• Parental leave 

6 strategies to support benefits for a multigenerational workforce

Employers — and indeed, many benefits advisors — may find themselves in a quandary over how to develop strategies that successfully cater to the demands and expectations of employees in all generations. Here are six strategies that will help brokers more effectively provide multigenerational employee benefits.

  • Use data to get to know the workforce. Brokers are in a unique position to work with HR and benefits leaders to help them tap into data to better understand their employee demographics. By analyzing data on employee demographics, behaviors, and engagement levels, brokers and benefits leaders together can gain a deeper understanding of employee needs and expectations. For example, HR data may reveal that baby boomers are seeking more opportunities for career growth and development, while millennials value work-life balance and flexible schedules. Armed with this knowledge, brokers can create a benefits package that addresses the specific needs of each generation.
  • Encourage employers to conduct focus groups or listening tours for each generation and get specific input. Focus groups and listening tours with each generation in the workforce give brokers and benefits leaders a better understanding of what motivates employees and help tailor their benefits package accordingly. It’s also important to tailor the type of information-gathering to the preferences of different generations. For example, while baby boomers may prefer face-to-face meetings or getting printed materials, Gen Z employees may prefer digital channels such as email or social media.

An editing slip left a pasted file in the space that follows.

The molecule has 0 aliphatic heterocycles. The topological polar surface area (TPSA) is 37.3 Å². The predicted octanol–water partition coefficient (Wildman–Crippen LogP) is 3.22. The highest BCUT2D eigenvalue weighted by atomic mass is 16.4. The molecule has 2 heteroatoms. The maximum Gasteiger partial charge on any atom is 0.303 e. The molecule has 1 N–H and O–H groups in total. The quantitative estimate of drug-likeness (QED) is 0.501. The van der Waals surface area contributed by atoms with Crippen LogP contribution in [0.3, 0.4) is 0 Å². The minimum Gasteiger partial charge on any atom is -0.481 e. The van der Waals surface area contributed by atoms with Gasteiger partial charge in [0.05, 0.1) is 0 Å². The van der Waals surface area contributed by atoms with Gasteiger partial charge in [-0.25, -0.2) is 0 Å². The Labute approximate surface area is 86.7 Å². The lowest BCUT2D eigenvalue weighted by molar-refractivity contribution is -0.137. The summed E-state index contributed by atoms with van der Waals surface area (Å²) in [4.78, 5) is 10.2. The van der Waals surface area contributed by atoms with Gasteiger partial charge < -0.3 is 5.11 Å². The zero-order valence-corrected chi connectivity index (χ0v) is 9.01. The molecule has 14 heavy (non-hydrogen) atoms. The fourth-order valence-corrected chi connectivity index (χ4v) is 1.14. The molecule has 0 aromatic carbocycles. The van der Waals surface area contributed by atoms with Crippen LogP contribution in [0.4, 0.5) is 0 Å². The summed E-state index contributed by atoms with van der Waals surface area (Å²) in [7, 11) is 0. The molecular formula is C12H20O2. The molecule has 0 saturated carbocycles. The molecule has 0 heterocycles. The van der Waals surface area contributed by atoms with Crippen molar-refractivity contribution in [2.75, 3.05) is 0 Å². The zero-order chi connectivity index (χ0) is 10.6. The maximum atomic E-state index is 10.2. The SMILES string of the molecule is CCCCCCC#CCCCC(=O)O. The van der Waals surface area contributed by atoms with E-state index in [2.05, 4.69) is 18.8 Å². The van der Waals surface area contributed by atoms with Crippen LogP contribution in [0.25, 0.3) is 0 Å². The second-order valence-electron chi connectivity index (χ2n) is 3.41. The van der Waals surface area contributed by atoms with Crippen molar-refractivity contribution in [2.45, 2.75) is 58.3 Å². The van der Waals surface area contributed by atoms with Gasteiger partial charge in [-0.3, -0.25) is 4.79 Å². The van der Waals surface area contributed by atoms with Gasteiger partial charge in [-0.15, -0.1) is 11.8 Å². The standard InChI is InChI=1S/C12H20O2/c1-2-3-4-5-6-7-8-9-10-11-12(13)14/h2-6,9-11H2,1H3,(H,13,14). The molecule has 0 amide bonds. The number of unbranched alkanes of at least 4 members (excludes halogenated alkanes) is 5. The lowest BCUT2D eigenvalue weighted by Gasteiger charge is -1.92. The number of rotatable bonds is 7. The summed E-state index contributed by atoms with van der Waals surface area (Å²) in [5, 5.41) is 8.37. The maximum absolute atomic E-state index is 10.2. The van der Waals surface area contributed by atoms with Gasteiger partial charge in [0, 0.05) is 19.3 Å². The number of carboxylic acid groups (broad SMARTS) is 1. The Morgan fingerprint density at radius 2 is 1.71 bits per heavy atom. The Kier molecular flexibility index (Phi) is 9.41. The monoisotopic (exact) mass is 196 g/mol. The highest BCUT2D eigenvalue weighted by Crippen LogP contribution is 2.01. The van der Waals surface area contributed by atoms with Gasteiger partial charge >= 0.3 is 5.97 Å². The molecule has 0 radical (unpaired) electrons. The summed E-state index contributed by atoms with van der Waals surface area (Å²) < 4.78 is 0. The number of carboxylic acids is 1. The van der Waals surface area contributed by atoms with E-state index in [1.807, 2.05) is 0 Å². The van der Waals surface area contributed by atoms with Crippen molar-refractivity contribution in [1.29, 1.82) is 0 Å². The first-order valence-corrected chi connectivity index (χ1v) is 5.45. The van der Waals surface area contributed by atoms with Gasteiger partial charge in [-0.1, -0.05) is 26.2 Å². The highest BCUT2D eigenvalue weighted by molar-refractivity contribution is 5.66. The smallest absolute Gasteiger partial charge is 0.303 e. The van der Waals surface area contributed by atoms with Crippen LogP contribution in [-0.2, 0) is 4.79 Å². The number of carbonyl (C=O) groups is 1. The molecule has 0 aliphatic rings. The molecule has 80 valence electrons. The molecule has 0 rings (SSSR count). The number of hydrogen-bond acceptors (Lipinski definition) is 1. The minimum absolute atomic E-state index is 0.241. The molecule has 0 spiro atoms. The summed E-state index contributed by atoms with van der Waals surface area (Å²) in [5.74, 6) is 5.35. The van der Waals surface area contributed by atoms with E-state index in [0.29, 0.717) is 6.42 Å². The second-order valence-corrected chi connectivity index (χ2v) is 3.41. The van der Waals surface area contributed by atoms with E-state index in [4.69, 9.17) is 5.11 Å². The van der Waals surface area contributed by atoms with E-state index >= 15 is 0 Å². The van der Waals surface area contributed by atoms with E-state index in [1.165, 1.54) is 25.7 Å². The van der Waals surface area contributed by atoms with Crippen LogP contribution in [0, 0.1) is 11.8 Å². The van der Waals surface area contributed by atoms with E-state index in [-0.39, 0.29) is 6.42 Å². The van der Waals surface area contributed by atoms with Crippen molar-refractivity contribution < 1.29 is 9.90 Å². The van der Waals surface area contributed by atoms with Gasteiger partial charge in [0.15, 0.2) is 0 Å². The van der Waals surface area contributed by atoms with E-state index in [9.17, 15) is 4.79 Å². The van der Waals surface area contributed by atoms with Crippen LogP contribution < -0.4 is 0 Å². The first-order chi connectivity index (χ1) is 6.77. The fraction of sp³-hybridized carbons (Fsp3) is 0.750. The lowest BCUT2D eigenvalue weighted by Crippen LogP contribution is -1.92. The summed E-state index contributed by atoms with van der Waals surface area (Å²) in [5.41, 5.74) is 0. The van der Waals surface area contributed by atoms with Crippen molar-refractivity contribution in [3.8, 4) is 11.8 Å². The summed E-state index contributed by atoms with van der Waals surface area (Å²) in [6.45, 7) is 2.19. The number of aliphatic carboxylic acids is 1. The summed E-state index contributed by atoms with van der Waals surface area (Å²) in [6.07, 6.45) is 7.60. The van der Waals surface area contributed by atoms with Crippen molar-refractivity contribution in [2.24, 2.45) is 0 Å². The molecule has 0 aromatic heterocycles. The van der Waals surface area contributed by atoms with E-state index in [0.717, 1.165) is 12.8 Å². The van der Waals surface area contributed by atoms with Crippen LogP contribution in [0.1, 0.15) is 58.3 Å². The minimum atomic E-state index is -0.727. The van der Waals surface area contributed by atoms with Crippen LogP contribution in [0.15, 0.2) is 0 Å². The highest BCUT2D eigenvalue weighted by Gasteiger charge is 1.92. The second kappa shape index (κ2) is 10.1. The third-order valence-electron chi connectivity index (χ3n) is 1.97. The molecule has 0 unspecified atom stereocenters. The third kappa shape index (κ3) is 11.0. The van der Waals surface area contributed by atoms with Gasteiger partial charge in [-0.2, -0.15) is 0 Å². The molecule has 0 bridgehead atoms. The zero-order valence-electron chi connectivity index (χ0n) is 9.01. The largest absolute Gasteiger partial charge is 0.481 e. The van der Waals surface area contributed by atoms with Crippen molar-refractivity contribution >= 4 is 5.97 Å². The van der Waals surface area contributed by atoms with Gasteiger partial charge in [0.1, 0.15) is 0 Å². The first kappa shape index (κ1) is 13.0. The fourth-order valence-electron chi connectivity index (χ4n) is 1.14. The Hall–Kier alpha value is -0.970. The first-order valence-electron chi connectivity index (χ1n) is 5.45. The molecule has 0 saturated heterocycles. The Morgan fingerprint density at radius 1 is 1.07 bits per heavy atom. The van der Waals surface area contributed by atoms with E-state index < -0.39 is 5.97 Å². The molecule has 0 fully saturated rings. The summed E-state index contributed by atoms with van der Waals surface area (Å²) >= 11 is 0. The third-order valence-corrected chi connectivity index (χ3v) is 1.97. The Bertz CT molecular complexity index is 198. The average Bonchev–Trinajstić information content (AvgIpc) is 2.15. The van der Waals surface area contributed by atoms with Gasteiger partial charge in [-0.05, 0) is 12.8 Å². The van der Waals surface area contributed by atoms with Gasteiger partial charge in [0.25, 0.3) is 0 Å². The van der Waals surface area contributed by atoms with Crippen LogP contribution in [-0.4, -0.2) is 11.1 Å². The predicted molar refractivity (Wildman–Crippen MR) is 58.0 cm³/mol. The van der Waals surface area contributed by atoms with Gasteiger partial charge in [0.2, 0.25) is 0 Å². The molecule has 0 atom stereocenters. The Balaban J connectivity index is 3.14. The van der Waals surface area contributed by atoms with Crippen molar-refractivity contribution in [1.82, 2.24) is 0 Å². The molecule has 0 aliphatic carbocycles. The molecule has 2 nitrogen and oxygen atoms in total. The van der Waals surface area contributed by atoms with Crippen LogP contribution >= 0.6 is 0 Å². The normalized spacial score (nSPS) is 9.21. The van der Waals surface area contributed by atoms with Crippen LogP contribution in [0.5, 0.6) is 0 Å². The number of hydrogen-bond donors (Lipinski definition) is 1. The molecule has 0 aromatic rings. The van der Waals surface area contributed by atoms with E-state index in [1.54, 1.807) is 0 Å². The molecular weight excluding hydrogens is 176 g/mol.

• Make sure your core benefits address each stage of life. The core benefits in any employer’s package ensure everyone is cared for. What matters to a younger worker when it comes to health care will be far different from what the older workforce needs. For example, older employees may require more health benefits, while younger employees may be OK with a slimmer medical plan but desire greater opportunities for career development. Employee benefits leaders can also consider incorporating non-traditional benefits that appeal to all generations, such as mental health support services or flexible work arrangements. Additionally, brokers can suggest a flexible benefits plan, where employees can customize their benefits according to their individual needs.